On the whole, I think that so far as the agreement of 29th November, 1923, is concerned, the only obligation of the Commonwealth to the British Government which need be considered at all is the obligation to make arrangements to ensure that the debt charged to a migrant should not exceed the fair value of the land (clause 11). And as to this obligation its application would be limited to migrants damnified by the non-making of such arrangements until 11th September, 1925.

Agreement of 8th April, 1925, between the British Government and the Commonwealth Government (34 million agreement)

The obligations of the Commonwealth under the 34 Million Agreement include the following obligations and undertakings:

  1. to endeavour to make arrangements with State Governments for suitable areas of land to be made available for development of settlement, and for the carrying out of public works tending to promote development;
  2. to submit to the British Government any State undertaking with which Commonwealth Government is satisfied;
  3. to raise loans for the purposes of agreed undertakings;
  4. to pay over the British contributions to the States;
  5. to make arrangements to ensure the reorganisation of methods at present employed in reception, absorption, training, settlement etc. of assisted migrants;
  6. to arrange that assisted migrants shall be treated fairly in all respects;
  7. to arrange that assisted migrants shall have equal treatment with Australians in the acquisition of farms, etc.;
  8. that assisted migrants shall be given advice and supervision in management of their farms;
  9. that in any case assisted migrants shall be found suitable employment in Australia at the same rate of wages as Australians of similar experience;
  10. to furnish full information to the Secretary of State.

On 8th April, 1925, the Commonwealth entered into what is known as the 34 million agreement with the Imperial Government. By this agreement the Commonwealth undertook, inter alia, to enter into corresponding agreements with such of the States as desired to join the scheme. In the case of Victoria this was done by the agreement of 11th September, 1925, conveniently known as the State Agreement. Both the 34 million and the State Agreement contemplated the possibility of previous schemes being brought within the terms of those agreements. By an agreement of 26th March, 1926, which cancelled the 2000 farm agreement, the 2000 farm scheme was accepted by the Commonwealth as an approved undertaking for the purpose of the 34 million agreement. The 34 million agreement was amended to this end by an amending agreement of 27th March, 1928, which contained also other amendments. These further amendments were inserted in the State Agreement by the agreement of 5th November, 1928.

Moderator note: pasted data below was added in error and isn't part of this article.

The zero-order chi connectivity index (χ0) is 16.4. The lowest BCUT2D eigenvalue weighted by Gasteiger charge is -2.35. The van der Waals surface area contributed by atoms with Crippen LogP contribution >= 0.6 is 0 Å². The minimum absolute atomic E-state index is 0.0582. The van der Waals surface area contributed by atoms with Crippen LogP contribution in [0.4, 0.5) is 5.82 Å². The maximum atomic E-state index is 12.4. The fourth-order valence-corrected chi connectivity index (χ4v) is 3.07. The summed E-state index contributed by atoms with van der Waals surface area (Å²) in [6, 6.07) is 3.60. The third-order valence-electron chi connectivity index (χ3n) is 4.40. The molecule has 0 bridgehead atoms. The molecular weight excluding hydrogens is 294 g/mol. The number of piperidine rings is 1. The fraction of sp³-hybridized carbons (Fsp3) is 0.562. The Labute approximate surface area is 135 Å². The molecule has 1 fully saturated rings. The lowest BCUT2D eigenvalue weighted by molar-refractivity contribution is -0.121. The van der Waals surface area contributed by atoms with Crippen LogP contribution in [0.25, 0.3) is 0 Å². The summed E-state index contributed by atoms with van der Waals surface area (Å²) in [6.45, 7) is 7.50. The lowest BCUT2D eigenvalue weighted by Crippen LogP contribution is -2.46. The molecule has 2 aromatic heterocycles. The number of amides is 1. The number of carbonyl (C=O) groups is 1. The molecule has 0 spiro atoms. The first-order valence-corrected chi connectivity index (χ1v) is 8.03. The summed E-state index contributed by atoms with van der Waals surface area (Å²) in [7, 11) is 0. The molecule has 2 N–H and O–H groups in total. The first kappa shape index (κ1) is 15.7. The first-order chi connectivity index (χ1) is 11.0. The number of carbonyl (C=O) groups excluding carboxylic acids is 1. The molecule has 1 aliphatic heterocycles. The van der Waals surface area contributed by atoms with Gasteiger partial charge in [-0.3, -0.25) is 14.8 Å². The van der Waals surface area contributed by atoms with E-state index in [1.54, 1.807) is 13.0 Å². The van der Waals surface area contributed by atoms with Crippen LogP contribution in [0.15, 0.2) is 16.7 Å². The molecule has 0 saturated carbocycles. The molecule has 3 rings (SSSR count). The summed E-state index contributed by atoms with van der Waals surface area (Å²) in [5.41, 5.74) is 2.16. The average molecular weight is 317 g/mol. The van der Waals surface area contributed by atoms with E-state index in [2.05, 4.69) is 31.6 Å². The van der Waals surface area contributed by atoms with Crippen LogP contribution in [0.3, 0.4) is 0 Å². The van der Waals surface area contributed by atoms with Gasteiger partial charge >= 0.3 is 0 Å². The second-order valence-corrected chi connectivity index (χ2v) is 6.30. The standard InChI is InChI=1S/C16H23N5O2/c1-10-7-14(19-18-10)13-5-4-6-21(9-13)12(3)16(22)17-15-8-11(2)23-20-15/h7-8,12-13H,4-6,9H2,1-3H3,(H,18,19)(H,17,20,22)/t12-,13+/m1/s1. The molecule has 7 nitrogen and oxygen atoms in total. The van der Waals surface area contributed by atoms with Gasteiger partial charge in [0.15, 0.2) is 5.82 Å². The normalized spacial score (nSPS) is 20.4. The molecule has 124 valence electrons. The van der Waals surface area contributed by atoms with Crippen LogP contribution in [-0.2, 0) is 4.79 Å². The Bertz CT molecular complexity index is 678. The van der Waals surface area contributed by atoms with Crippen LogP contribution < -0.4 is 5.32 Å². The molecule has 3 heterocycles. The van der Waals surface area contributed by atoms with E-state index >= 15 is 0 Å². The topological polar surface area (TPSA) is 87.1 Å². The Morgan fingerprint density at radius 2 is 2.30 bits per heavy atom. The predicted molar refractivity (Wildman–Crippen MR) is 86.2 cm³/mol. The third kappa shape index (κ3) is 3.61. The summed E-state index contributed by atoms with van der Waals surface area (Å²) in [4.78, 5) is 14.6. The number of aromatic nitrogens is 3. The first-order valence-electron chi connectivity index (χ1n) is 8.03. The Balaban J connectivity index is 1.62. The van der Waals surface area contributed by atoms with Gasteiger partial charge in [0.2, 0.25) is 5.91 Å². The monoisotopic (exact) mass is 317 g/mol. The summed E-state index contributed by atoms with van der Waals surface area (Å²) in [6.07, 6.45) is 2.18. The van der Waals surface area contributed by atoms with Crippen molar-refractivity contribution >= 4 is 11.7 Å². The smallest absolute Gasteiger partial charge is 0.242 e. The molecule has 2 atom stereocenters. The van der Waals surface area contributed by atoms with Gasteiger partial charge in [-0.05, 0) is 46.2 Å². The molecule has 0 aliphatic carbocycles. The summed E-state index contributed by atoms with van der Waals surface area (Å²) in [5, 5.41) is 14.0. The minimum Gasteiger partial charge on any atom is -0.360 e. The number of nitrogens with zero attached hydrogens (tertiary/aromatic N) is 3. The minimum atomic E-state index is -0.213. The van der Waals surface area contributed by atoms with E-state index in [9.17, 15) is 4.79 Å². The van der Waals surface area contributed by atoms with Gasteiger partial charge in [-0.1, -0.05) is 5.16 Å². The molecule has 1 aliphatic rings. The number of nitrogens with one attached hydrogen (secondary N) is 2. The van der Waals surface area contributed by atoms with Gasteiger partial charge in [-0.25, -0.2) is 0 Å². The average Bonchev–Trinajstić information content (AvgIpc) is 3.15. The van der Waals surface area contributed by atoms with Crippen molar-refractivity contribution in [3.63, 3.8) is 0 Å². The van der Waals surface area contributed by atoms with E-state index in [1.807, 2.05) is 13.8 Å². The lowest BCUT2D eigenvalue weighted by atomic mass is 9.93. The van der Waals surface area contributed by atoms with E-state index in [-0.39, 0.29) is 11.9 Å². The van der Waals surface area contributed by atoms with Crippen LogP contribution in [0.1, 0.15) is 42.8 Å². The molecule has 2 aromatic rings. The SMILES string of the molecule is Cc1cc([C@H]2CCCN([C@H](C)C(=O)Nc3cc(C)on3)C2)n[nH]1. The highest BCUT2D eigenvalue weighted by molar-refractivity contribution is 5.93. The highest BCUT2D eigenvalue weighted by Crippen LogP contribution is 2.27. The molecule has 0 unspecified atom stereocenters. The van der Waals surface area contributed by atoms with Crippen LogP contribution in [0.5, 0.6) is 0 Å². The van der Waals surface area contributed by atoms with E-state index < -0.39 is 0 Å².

By the State Agreement of 11th September, 1925, hereinafter referred to, the State undertook to carry out all these undertakings of the Commonwealth in so far as they were obligations to migrants. In my view the making of this agreement has the effect of discharging the liability of the Commonwealth under the agreement, even though the State might not have carried out in all respects its obligations under the agreement. The only Commonwealth obligation as to which there may be any doubt is the undertaking by the Commonwealth to arrange that assisted migrants shall be treated fairly in all respects; but even as to this, I think the State Agreement amounts to a discharge to the Commonwealth.

Agreement of 11th September, 1925, between the Commonwealth and Victoria

Most of the obligations in this Agreement are obligations by the State to migrants. There is no suggestion that the Commonwealth has not fulfilled its obligations under this agreement.

Agreement of 26th March, 1926, between the Commonwealth and Victoria